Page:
OU Hosts Historic PowwowPosted by Paula Paine on May 12, 2015 in 150th, "Charter Day", powwow, sesquicentennial, "Your OU" As part of its sesquicentennial celebrations, and for the first time in its history, Ottawa University hosted an Ottawa Powwow conducted by the Ottawa Tribe of Oklahoma on Saturday, April 18. The powwow was part of a number of special events surrounding the University’s April 21 Charter Day.
Beginning at noon, the powwow extended through the afternoon and evening, with an opening ceremony at 2:00 p.m. The powwow included dancing, drums, and booths with food and wares for purchase from student organizations, several tribes and Ottawa businesses. The powwow provided an occasion for children and adults alike to get a glimpse into our country’s Native American heritage, as well as the important role that the Ottawa Tribe has played in Ottawa University’s history.
Though the event was an Ottawa Powwow, as is traditional, members from a number of tribes attended, including Caddo, Cherokee, Chickasaw, Comanche, Eskimo, Kiowa, Miami, Omaha, Osage, Ottawa, Pahmunkey, Peoria, Potawatomi, Shawnee, and Wea. The tribe members came from Miami, OK, and other northeastern Oklahoma cities; Joplin, Kansas City, and Sedalia, MO; Salina and Wichita, KS, as well as the Prairie Band Potawatomi reservation of Mayetta.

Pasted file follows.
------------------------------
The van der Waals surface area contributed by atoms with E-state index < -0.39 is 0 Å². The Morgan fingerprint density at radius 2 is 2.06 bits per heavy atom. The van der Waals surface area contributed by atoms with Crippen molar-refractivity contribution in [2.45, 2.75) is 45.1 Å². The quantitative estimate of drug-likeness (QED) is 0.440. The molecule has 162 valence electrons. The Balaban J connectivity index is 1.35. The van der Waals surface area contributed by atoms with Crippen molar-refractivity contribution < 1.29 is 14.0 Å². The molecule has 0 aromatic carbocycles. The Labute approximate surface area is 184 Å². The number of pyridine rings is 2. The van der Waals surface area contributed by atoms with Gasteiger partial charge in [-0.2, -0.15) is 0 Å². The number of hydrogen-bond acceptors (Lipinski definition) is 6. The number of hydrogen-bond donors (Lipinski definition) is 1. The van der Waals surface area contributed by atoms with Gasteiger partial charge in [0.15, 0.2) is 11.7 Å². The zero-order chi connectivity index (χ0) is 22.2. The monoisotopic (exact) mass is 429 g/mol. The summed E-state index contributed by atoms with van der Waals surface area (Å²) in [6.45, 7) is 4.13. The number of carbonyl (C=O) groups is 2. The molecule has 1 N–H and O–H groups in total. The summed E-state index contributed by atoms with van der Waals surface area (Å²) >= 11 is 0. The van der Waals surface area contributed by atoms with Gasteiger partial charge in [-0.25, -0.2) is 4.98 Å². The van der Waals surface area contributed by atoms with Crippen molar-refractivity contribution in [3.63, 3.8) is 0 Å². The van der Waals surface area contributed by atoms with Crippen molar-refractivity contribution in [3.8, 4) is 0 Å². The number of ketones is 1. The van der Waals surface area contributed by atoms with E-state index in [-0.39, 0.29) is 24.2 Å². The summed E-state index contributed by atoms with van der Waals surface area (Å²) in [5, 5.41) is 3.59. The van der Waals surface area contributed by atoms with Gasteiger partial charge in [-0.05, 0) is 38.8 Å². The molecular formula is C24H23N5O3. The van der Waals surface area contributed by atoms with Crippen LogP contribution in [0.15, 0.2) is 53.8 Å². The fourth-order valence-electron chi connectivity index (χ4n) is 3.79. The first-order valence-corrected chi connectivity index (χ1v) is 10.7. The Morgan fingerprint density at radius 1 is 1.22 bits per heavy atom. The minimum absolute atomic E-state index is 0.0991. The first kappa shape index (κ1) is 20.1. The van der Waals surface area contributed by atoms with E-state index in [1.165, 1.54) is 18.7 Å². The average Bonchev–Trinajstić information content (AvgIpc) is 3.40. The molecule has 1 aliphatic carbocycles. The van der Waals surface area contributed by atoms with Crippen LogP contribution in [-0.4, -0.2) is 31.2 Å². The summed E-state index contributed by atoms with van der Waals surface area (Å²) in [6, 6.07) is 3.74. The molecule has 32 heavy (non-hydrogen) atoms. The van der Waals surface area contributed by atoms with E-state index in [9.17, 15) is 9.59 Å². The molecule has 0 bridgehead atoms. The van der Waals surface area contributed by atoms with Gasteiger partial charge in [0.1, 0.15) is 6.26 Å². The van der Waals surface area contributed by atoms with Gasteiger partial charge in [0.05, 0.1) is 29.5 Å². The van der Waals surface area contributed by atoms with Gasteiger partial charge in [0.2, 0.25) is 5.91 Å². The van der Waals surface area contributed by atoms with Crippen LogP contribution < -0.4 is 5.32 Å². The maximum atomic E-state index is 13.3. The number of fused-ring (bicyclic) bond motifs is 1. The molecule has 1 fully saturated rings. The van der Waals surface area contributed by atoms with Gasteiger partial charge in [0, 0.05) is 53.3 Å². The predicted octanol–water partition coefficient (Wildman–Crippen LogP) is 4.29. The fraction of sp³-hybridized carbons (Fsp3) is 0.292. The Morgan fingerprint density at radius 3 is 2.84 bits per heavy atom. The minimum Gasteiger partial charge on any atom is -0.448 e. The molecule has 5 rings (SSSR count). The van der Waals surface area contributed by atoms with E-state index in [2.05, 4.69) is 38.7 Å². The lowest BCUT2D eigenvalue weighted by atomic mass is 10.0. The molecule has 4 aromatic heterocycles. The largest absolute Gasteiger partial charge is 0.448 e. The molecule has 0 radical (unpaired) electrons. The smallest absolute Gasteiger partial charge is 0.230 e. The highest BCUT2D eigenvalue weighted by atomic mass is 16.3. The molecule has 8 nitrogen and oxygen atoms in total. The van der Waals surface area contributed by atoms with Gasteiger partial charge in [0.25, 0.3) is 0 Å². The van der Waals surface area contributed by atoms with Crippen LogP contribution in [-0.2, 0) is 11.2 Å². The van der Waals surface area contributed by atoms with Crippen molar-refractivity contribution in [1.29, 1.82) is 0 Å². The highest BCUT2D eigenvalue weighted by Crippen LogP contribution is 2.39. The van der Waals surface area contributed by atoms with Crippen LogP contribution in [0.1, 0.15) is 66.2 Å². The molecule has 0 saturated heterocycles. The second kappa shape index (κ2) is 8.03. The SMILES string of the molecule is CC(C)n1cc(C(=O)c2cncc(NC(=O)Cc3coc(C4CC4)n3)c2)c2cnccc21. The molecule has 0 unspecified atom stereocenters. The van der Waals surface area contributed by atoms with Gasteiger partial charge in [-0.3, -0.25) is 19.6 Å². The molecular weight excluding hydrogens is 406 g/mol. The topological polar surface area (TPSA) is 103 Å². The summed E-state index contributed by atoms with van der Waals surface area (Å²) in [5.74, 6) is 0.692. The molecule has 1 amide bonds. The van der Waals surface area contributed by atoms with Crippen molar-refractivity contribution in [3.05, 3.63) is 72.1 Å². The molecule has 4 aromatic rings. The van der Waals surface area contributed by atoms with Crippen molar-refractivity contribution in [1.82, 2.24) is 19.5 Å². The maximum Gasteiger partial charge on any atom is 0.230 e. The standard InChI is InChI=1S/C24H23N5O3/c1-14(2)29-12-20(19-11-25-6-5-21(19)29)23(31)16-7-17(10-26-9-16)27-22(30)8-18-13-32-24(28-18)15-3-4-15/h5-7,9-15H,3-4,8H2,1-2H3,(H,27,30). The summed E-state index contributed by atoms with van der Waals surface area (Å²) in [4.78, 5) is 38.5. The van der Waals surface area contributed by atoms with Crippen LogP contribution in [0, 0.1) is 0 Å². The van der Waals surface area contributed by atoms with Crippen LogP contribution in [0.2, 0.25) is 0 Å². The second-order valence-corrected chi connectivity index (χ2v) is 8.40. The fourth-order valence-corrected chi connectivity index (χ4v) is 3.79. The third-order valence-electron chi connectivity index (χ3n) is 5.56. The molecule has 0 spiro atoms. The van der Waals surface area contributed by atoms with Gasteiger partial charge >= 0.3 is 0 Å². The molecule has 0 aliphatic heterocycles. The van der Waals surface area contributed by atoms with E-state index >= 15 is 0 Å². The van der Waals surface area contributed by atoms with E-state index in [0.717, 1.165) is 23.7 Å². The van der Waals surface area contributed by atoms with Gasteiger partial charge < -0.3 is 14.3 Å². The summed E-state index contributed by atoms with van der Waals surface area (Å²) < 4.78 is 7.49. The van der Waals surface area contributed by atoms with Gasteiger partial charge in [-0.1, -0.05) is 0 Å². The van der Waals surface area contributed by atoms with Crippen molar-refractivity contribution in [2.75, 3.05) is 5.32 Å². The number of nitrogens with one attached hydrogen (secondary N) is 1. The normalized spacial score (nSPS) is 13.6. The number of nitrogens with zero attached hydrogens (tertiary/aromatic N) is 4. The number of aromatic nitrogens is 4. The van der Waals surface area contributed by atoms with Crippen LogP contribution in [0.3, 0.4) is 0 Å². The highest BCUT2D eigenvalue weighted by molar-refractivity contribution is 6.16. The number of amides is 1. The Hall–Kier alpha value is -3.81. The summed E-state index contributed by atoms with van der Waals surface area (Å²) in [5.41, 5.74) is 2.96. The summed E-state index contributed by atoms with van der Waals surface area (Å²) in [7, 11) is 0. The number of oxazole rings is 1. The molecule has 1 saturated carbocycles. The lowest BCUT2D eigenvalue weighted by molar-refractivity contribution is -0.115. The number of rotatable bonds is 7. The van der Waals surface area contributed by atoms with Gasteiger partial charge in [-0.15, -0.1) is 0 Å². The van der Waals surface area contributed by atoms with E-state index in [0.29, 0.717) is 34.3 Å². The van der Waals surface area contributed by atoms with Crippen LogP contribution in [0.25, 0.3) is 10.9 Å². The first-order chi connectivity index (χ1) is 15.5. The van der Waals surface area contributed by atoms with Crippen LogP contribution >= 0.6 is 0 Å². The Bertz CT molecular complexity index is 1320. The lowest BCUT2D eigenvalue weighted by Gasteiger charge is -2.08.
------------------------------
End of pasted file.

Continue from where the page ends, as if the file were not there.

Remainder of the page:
A total of 250-300 people attended and participated in the powwow, which was moved inside to the Mabee Center due to rain. It appeared that students, community members, alumni, and faculty/staff were equally charmed by the powwow traditions and dances. From young to old, many joined in the dancing (including the University’s own President Kevin Eichner!), sampled the Tribal foods, and purchased souvenirs from the many vendors. Among the attendees were Forest County Potawatomi Tribal Administrator Eugene Shawano from Wisconsin; alumni and trustees from Wisconsin, North Carolina, Indiana, and Colorado; as well as alumni and friends living within a 100-mile radius of Ottawa.
So much of what happens at powwows is similar to family reunions, and the powwow at OU was no different. In fact, there were some Ottawa Tribe members who got to meet relatives from the Hurr family that they didn’t know they had, and they were able to meet the leader of their Nation, Chief Ethel Cook.
The powwow was preceded on Saturday by tours of the Ottawa Indian cemetery, the Mission Church and the Tauy Jones home. It was followed on Sunday morning by a worship service, which was moved from the Mission Church site to Peters Auditorium on the College campus due to wet conditions. Chief Cook led the service, accompanied by Tribe member Cap Ulrey, who opened in prayer, and Kalisha Burtrum, who signed the Lord’s Prayer. After OU student Ethan Sullender read scripture, President Eichner gave the message, followed by the benediction from University Chaplain John Holzhuter.